The period (known as a full stop in British English) is probably the simplest of the punctuation marks to use. You use it like a knife to cut the sentences to the required length. Generally, you can break up the sentences using the full stop at the end of a logical and complete thought that looks and sounds right to you.
Mark the end of a sentence which is not a question or an exclamation
- Rome is the capital of Italy.
- I was born in Australia and now live in Indonesia.
- The Dalai Lama is the spiritual leader of the Tibetan people.
Indicate an abbreviation
Many abbreviations require a period. Dr, Mr, Mrs, and Ms do not take a period in British English, nor do most abbreviations taken from the first capital letters such as MA, Phd, or CIA. In American English, some of these do require periods or both usages are correct (with and without periods). If you require 100% accuracy in your punctuation, refer to a detailed style guide for the abbreviation usage rules in the variety of English you are using.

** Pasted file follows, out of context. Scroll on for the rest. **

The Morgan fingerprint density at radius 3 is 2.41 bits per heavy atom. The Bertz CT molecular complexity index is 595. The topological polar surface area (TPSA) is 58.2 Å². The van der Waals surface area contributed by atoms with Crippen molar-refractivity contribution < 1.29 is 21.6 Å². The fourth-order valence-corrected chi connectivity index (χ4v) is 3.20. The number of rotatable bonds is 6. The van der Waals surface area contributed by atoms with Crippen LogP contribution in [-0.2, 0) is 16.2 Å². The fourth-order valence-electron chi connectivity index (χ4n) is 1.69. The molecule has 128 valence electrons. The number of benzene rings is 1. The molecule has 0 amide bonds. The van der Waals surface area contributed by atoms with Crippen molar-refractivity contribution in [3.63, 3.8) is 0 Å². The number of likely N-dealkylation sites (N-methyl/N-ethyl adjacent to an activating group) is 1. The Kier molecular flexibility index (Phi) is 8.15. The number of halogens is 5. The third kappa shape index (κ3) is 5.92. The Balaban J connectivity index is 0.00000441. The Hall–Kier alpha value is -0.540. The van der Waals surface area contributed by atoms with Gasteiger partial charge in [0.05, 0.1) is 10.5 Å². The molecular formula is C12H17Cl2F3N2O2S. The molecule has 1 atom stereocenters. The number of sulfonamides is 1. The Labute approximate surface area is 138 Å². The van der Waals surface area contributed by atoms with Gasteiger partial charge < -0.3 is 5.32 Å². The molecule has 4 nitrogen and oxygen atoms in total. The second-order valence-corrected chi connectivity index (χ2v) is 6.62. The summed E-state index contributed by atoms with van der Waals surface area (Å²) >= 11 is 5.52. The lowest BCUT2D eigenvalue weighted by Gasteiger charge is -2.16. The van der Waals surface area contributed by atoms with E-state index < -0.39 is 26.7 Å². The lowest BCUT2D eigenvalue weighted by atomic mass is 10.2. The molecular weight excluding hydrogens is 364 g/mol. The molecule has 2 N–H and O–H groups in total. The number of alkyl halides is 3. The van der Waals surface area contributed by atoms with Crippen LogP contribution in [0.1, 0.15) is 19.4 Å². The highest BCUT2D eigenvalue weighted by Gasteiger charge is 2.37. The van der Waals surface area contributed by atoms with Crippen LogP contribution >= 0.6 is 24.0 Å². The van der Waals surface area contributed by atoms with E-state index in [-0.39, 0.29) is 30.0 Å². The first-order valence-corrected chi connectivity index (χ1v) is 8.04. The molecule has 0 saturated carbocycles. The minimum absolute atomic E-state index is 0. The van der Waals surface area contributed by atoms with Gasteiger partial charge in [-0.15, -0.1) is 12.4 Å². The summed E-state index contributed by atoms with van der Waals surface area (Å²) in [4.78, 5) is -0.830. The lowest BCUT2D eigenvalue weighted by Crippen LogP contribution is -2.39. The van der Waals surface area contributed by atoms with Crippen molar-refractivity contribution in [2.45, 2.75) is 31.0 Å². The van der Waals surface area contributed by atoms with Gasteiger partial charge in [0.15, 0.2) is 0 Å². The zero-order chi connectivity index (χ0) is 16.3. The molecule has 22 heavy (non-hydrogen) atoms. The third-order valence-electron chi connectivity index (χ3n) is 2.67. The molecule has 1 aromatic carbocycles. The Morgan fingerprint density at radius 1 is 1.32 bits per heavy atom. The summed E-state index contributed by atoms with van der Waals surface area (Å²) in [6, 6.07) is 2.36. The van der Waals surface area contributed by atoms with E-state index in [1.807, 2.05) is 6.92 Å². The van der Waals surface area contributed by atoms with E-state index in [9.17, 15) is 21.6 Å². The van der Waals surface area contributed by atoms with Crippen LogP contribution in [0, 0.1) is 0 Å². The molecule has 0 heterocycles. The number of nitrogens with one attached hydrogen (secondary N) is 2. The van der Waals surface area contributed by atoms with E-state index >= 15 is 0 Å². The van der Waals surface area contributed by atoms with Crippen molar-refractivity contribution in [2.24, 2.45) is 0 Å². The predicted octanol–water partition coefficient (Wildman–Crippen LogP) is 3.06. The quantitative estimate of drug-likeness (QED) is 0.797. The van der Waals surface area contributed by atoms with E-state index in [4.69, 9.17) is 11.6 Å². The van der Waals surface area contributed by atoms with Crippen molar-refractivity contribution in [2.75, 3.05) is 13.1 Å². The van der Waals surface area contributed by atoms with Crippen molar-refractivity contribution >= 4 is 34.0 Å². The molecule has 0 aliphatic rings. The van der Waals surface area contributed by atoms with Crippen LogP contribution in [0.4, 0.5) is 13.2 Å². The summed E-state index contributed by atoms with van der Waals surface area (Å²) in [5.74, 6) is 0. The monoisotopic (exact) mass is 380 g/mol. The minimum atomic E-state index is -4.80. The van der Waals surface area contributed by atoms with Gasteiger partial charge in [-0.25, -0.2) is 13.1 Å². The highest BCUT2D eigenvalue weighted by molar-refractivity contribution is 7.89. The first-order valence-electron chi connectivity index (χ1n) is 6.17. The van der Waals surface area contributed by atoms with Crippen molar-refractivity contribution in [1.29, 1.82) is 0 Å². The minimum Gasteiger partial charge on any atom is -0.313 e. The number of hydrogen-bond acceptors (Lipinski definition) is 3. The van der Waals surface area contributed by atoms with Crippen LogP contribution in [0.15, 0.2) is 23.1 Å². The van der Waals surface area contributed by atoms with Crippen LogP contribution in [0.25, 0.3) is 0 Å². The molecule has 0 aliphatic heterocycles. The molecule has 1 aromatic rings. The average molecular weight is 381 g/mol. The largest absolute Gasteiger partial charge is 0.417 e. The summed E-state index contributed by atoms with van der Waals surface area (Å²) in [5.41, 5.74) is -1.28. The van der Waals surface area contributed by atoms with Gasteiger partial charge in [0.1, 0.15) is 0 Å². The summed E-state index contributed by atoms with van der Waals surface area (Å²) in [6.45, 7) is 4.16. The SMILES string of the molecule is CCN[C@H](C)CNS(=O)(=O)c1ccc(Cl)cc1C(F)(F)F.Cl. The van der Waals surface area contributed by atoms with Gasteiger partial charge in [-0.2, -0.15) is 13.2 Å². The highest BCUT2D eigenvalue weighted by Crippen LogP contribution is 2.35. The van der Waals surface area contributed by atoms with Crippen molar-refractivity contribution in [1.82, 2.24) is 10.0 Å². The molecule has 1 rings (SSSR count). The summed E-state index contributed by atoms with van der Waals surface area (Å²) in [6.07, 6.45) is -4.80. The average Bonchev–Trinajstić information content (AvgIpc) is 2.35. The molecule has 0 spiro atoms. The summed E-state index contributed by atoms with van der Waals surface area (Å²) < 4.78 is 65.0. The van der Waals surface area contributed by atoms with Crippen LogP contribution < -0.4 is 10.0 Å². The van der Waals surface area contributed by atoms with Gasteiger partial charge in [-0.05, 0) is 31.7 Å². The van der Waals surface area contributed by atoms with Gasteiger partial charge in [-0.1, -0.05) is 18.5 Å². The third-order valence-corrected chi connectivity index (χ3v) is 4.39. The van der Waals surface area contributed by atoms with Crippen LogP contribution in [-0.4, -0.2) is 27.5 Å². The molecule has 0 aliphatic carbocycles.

- I will arrive between 6 a.m. and 7 a.m.
- We are coming on Fri., Jan. 4.
Often you will see a sentence concluding with three dots. This indicates that only part of the sentence or text has been quoted or that it is being left up to the reader to complete the thought.
- The Lord's Prayer begins, "Our Father which art in Heaven..."
- He is always late, but you know how I feel about that...
Period after a single word
Sometimes a single word can form the sentence. In this case you place a fullstop after the word as you would in any other sentence. This is often the case when the subject is understood as in a greeting or a command.
Periods in numbers
Numbers use periods in English to separate the whole number from the decimal. A period used in a number is also called a "decimal point" and it is read "point" unless it refers to money.
- $10.43 = ten dollars and 43 cents
- 14.17 = fourteen point one seven